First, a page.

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Is the use of computer navigation in total knee arthroplasty improving implant positioning and function? A comparative study of 198 knees operated at a Norwegian district hospital



There are few Scandinavian studies on the effect of computer assisted orthopedic surgery (CAOS) in total knee arthroplasty (TKA), compared to conventional technique (CON), and there is little information on effects in pain and function scores. This retrospective study has evaluated the effects of CAOS on radiological parameters and pain, function and quality of life after primary TKA.


198 primary TKAs were operated by one surgeon in two district hospitals; 103 CAOS and 95 CON. The groups were evaluated based on 3 months post-operative radiographs and a questionnaire containing the knee osteoarthritis outcome score (KOOS), the EQ-5D index score and a visual analogue scale (VAS) two years after surgery. Multiple linear regression method was used to investigate possible impact from exposure (CON or CAOS).


On hip-knee-ankle radiographs, 20% of measurements were > ±3° of neutral in the CAOS group and 25% in the CON group (p = 0.37). For the femoral component, the number was 5% for CAOS and 18% for CON (p < 0.01). For the tibial component, the difference was not statistically significant (p = 0.58). In the sagittal plane, the surgeon tended to apply more femoral flexion and more posterior tibial slope with CAOS. We observed no statistically or clinically significant difference in KOOS score, VAS or ∆EQ-5D (all p values >0.05), but there was a trend towards better scores for CAOS. Operation time was 3 minutes longer for CON (p = 0.37).


CAOS can improve radiological measurements in primary TKA, and makes it possible to adjust component placement to the patient’s anatomy. Over-all, the two methods are equal in pain, function and quality-of-life scores.

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There is an ongoing discussion whether the use of computer assisted orthopedic surgery (CAOS) can improve the radiological or clinical results of total knee artroplasty (TKA).

Some studies have reported that CAOS improves the alignment of the components in TKA compared to conventional technique (CON) [1, 2]. More than ±3° malalignment is reported to have a poorer outcome in function and survival [3, 4]. A meta-analysis reported a reduction in rate of outliers (defined as more than 3° malalignment varus or valgus) when operated with CAOS of approximately 80% in limb mechanical axis (from 18.6% to 4.3%), and 87% (from 18.4% to 3.1%) and 80% (from 12.2% to 3.5%) for the femoral and tibial component, respectively [5]. On the other hand, an analysis on data from the Norwegian Arthroplasty Register (NAR) has shown a higher relative risk of revision for computer assisted TKA in a short-term follow-up of two years, compared to conventionally operated TKA [6].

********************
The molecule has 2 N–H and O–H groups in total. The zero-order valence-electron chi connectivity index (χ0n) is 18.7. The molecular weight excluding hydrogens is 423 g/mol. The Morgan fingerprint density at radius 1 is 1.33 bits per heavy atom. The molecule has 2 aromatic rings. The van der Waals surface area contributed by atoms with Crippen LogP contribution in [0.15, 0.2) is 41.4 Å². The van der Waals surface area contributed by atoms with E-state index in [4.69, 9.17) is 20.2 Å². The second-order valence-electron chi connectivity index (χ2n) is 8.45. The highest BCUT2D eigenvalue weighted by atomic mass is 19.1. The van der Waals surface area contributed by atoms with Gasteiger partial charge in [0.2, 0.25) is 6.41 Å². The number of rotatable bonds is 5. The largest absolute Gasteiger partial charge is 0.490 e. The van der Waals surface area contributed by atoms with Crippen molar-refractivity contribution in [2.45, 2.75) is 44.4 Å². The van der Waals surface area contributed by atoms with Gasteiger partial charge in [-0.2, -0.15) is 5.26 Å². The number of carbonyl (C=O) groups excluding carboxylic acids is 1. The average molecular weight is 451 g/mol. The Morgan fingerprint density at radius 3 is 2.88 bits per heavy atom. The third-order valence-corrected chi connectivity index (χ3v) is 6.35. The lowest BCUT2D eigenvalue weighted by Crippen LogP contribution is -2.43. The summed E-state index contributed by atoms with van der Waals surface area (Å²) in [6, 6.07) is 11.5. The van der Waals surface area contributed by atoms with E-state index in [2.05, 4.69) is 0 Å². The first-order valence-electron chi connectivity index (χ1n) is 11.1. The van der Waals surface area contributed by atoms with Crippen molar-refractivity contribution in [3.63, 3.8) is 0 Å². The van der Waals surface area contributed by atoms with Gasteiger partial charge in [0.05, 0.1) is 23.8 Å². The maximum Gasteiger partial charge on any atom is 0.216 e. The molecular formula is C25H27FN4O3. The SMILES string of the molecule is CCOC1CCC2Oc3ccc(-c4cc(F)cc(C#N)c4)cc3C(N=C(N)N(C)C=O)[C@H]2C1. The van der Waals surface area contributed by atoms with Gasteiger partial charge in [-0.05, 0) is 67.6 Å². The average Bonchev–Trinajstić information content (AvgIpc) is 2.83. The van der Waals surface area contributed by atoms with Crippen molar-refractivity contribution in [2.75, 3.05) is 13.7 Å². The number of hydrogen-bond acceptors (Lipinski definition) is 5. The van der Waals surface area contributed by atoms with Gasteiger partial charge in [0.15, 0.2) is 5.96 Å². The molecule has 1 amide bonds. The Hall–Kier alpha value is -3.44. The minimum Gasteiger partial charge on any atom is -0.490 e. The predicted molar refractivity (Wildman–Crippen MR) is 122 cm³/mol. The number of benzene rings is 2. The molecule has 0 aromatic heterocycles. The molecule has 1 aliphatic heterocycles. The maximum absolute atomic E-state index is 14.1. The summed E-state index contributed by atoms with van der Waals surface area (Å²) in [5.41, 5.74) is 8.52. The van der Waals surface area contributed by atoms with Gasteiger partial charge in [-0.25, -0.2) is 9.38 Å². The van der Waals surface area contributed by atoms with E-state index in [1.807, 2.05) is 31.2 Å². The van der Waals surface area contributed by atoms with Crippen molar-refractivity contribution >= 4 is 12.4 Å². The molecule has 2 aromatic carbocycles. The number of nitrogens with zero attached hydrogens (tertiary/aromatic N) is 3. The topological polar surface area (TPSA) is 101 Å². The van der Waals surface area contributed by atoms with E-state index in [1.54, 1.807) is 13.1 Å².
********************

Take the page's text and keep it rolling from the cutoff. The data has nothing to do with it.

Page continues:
Few papers have been published in Scandinavia, and there is also little information about the patients’ pain, function and quality of life using CAOS. The learning curve of CAOS has been an issue [7, 8], and few studies have been published with one single surgeon, proficient in both methods.

The aim of this retrospective study was to assess the effects of CAOS on the radiological alignment of the components, and also pain- and function scores. The patients were operated in the same period, performed by one single surgeon, experienced in both techniques.


The study population was based on 198 primary TKAs operated in the district hospitals in Lærdal and Førde; 103 CAOS and 95 CON. The two groups were operated during the same period; the patients in the CON group were operated between 2006/10/05 and 2008/08/27, and the CAOS group was operated between 2006/11/28 and 2008/12/30. All patients operated by the current surgeon in this period were included. In all CAOS procedures, the navigation system VectorVision Kolibri; BrainLab was used. CAOS was used in all patients when the computer was available to the surgeon. The patients in the CON group were partly operated before the computer was received in Lærdal. In order to get enough patients in the CON group, some patients were also included after introducing CAOS. These were operated when the computer was used by other surgeons or in another hospital. No specific inclusion- or exclusion criteria were used.